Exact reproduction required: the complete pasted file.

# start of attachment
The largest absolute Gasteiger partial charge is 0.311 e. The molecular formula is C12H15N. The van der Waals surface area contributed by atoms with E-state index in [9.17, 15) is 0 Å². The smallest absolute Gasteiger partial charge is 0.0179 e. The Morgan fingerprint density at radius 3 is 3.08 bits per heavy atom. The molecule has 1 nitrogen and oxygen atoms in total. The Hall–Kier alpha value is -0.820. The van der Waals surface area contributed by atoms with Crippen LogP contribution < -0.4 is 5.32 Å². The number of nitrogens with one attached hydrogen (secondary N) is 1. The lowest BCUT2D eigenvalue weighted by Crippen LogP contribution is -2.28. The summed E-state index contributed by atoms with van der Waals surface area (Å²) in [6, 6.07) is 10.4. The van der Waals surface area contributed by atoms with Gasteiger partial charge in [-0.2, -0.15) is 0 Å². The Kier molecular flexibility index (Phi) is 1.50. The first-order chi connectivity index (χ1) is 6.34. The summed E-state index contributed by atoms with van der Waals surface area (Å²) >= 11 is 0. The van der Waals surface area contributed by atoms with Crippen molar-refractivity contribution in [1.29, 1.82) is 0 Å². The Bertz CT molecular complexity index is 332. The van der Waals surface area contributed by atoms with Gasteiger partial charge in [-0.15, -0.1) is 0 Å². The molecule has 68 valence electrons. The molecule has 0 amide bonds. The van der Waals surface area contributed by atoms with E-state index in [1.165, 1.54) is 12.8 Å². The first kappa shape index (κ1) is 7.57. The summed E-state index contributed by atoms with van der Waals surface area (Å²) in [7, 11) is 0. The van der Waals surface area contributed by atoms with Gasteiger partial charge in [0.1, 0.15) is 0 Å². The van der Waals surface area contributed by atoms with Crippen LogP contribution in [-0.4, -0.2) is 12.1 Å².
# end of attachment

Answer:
The largest absolute Gasteiger partial charge is 0.311 e. The molecular formula is C12H15N. The van der Waals surface area contributed by atoms with E-state index in [9.17, 15) is 0 Å². The smallest absolute Gasteiger partial charge is 0.0179 e. The Morgan fingerprint density at radius 3 is 3.08 bits per heavy atom. The molecule has 1 nitrogen and oxygen atoms in total. The Hall–Kier alpha value is -0.820. The van der Waals surface area contributed by atoms with Crippen LogP contribution < -0.4 is 5.32 Å². The number of nitrogens with one attached hydrogen (secondary N) is 1. The lowest BCUT2D eigenvalue weighted by Crippen LogP contribution is -2.28. The summed E-state index contributed by atoms with van der Waals surface area (Å²) in [6, 6.07) is 10.4. The van der Waals surface area contributed by atoms with Gasteiger partial charge in [-0.2, -0.15) is 0 Å². The Kier molecular flexibility index (Phi) is 1.50. The first-order chi connectivity index (χ1) is 6.34. The summed E-state index contributed by atoms with van der Waals surface area (Å²) >= 11 is 0. The van der Waals surface area contributed by atoms with Crippen molar-refractivity contribution in [1.29, 1.82) is 0 Å². The Bertz CT molecular complexity index is 332. The van der Waals surface area contributed by atoms with Gasteiger partial charge in [-0.15, -0.1) is 0 Å². The molecule has 68 valence electrons. The molecule has 0 amide bonds. The van der Waals surface area contributed by atoms with E-state index in [1.165, 1.54) is 12.8 Å². The first kappa shape index (κ1) is 7.57. The summed E-state index contributed by atoms with van der Waals surface area (Å²) in [7, 11) is 0. The van der Waals surface area contributed by atoms with Gasteiger partial charge in [0.1, 0.15) is 0 Å². The van der Waals surface area contributed by atoms with Crippen LogP contribution in [-0.4, -0.2) is 12.1 Å².